8. 8. Olga Ganopolsky – Financial Hardship Forum 19 March 2014 Not to be reproduced without the permission of the author 8 Views on the data Predictive value (source; pilot data study)
  9. 9. Summary and conclusions
  10. 10. Olga Ganopolsky – Financial Hardship Forum 19 March 2014 Not to be reproduced without the permission of the author 10 Summary Issues Privacy Act 1988 Privacy Amendment (Enhancing Privacy Protection) Act 2012 Consumer credit reporting Negative Positive, 5 data fields - Credit risk - Risk of defaulting Personal information Regulated and defined by reference to information or opinion that can ‘reasonably’ identify an individual Potentially a broader definition Complexity Medium High Dispute Resolution Developed More detailed Access regime by individuals Developed Enhanced Prescriptive regime Highly prescriptive in consumer credit reporting Principles based for other personal information Highly prescriptive and higher regulation on use and disclosure in consumer credit reporting Regulatory Structure Office of the Information Commissioner (Privacy Commissioner) Office of the Information Commissioner (Privacy Commissioner) Penalty Intentional contravention punishable, on conviction by a fine (e.g. disclosure) Higher penalties for a greater set of conduct (e.g. collection). Civil penalties that can be as high as $1.7 million in total. Scope of Regime Consumer credit reporting Broader because it includes some data not previously regulated as consumer credit reporting under Part IIIA (e.g. publicly available information and de-identified information ) Alignment to other regimes such as responsible lending Not aligned (e.g. different definition of credit provider in different regimes) Some limited alignment (e.g. NCCP licensed providers have access to repayment history)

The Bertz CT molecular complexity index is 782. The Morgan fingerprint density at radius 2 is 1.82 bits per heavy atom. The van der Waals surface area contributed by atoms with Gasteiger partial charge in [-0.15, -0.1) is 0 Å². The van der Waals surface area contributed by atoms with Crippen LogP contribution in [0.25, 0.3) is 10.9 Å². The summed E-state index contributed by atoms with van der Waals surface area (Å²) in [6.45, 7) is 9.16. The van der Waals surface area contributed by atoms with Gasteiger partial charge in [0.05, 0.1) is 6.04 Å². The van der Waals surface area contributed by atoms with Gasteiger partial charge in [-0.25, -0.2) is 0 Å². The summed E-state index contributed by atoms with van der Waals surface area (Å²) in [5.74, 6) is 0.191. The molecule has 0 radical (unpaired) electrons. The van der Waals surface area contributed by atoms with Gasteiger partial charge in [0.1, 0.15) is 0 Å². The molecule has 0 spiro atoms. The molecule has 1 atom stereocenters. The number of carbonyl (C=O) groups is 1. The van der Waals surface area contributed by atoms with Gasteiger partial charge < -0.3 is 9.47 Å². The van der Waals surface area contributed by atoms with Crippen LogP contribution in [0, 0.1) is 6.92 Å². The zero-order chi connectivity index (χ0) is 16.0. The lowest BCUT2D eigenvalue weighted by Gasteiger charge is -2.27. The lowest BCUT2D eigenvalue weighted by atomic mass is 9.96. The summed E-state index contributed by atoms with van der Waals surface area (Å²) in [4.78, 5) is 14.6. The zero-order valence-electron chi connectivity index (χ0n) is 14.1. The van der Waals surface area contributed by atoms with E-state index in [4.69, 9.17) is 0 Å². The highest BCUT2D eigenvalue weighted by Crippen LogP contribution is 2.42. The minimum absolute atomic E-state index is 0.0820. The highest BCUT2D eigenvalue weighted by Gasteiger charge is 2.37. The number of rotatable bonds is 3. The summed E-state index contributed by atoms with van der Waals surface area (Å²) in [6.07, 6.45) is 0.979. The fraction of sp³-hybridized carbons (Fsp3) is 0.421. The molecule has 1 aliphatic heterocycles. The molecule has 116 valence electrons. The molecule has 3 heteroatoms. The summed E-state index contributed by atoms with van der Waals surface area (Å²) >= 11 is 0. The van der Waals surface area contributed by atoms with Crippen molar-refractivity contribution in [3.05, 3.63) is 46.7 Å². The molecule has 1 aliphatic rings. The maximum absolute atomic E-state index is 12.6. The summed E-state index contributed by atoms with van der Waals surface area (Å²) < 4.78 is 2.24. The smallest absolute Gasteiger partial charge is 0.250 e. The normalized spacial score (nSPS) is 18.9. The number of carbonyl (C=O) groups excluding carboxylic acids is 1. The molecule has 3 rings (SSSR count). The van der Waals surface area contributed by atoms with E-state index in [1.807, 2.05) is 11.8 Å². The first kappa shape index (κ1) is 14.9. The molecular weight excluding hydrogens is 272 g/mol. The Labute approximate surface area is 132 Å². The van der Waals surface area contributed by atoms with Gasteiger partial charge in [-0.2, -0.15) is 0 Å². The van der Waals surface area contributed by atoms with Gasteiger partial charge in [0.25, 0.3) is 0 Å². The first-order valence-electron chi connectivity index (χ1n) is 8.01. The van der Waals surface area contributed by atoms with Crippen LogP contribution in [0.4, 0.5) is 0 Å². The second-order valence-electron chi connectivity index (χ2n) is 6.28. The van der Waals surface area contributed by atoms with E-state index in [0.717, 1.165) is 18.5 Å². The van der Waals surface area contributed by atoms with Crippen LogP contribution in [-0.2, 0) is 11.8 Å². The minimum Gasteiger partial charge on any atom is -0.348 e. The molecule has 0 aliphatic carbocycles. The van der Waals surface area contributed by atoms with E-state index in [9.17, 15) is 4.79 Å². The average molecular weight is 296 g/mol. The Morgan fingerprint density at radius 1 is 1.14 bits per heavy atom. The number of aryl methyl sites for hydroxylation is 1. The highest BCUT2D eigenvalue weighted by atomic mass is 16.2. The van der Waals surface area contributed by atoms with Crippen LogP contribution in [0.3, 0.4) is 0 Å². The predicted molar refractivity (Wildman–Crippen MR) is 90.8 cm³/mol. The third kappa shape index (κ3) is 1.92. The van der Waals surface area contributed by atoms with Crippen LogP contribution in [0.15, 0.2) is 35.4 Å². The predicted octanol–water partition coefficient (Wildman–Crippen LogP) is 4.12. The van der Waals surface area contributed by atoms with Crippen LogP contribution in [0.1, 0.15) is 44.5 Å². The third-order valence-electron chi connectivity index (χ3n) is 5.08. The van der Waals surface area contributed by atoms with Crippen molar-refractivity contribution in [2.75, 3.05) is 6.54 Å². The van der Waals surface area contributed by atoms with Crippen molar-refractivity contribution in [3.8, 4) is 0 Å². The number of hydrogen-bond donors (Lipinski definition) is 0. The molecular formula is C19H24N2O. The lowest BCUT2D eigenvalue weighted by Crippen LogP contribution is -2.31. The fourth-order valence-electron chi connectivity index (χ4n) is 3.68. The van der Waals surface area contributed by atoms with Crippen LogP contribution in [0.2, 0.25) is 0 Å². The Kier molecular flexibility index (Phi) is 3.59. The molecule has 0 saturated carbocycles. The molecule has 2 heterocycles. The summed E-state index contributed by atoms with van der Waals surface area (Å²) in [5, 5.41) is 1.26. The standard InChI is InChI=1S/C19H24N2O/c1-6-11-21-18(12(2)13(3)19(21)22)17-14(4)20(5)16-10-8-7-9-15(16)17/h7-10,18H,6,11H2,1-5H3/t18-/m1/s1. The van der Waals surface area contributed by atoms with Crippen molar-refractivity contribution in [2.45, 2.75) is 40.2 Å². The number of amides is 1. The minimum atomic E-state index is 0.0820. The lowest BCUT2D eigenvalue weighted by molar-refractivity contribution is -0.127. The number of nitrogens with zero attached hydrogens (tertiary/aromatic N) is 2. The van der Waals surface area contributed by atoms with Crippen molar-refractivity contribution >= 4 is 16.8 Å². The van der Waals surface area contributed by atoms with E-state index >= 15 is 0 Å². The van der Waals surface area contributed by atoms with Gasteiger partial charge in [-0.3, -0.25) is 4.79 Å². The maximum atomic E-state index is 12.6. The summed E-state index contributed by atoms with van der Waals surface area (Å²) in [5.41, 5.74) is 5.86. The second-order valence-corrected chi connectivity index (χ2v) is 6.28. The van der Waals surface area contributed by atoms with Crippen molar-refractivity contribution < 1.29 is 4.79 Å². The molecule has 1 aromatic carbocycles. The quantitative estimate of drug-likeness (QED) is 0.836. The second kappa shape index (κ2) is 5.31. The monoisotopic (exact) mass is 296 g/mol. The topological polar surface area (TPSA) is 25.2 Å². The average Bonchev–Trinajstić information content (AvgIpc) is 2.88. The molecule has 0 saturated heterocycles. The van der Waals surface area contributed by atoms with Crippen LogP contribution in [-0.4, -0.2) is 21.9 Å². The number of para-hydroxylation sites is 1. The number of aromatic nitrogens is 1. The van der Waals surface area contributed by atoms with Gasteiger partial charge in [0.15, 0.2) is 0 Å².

11. 11. Q&A